Johann Paul Aegidius Martini (originally Schwartzendorf) was born in the Bavarian city of Freistadt on August 31, 1741. His father was a talented organist who served as Johann's first teacher. From age 10 Johann studied music at the Jesuit-run seminary in Neuburg, where he also served as organist.
Martini became organist at the Franciscan Convent in Freiburg in 1758, while studying at the local university.
Two years later he traveled to Nancy, France, changed his surname to Martini, and began to build his career with the assistance of patrons Stanislaus I (exiled Polish king) and the Marchioness of Desarmoises. In 1764 Martini traveled to Paris where he established connections with royalty and soon gained broad popularity with works like his 1774 opera Henry IV, written to mark Louis XVI's accession to the throne.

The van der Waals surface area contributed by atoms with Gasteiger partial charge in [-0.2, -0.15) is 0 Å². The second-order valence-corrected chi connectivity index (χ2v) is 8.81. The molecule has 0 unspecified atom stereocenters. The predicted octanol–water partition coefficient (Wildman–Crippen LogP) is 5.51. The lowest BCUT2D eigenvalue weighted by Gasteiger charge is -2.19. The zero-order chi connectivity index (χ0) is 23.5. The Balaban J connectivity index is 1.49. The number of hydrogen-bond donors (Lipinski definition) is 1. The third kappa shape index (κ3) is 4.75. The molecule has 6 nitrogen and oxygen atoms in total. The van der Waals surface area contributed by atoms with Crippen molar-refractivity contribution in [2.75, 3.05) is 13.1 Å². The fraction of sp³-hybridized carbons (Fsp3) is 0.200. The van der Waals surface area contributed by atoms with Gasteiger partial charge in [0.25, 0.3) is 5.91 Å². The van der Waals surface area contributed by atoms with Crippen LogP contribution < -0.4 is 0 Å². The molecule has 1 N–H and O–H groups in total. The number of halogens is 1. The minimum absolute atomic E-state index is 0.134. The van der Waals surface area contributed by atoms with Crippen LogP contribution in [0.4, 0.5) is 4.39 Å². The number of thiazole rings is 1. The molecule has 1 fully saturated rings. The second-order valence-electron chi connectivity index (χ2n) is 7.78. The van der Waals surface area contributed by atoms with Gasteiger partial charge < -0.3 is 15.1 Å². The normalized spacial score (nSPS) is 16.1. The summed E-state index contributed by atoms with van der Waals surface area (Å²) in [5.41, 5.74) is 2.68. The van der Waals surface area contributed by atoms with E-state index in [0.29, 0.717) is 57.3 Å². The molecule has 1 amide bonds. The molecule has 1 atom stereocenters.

Soon he was appointed to several prestigious musical posts, including director of the Théâtre de Feydeau (1789). Political events threatened his security for a time, but by 1795 he was in good standing with the new government, assuming duties as inspector of the Paris Conservatory from 1798-1802. He also served on the faculty there as professor of composition during this period. Martini remained active in his later years, largely writing church music. After the 1814 Restoration of Louis XVIII in France, Martini was appointed Superintendant of the King's Music. He died in Paris on February 10, 1816.